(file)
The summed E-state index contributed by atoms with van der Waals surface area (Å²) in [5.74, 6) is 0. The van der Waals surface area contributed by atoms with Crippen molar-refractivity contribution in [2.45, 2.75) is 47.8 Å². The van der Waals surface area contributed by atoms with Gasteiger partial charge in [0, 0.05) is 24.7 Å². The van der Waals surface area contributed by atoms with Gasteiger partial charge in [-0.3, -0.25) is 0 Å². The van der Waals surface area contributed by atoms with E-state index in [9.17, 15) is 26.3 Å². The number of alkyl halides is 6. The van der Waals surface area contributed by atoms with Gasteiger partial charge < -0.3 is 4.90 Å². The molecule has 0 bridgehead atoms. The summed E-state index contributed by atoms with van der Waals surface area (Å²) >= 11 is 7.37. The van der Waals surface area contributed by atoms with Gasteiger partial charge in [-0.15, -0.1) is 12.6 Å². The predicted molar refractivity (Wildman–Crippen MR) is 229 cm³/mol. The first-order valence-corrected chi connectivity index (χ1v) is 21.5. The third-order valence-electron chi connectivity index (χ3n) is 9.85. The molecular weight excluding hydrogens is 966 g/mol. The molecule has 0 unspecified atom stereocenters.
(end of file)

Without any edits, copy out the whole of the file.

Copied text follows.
The summed E-state index contributed by atoms with van der Waals surface area (Å²) in [5.74, 6) is 0. The van der Waals surface area contributed by atoms with Crippen molar-refractivity contribution in [2.45, 2.75) is 47.8 Å². The van der Waals surface area contributed by atoms with Gasteiger partial charge in [0, 0.05) is 24.7 Å². The van der Waals surface area contributed by atoms with Gasteiger partial charge in [-0.3, -0.25) is 0 Å². The van der Waals surface area contributed by atoms with E-state index in [9.17, 15) is 26.3 Å². The number of alkyl halides is 6. The van der Waals surface area contributed by atoms with Gasteiger partial charge < -0.3 is 4.90 Å². The molecule has 0 bridgehead atoms. The summed E-state index contributed by atoms with van der Waals surface area (Å²) >= 11 is 7.37. The van der Waals surface area contributed by atoms with Gasteiger partial charge in [-0.15, -0.1) is 12.6 Å². The predicted molar refractivity (Wildman–Crippen MR) is 229 cm³/mol. The first-order valence-corrected chi connectivity index (χ1v) is 21.5. The third-order valence-electron chi connectivity index (χ3n) is 9.85. The molecular weight excluding hydrogens is 966 g/mol. The molecule has 0 unspecified atom stereocenters.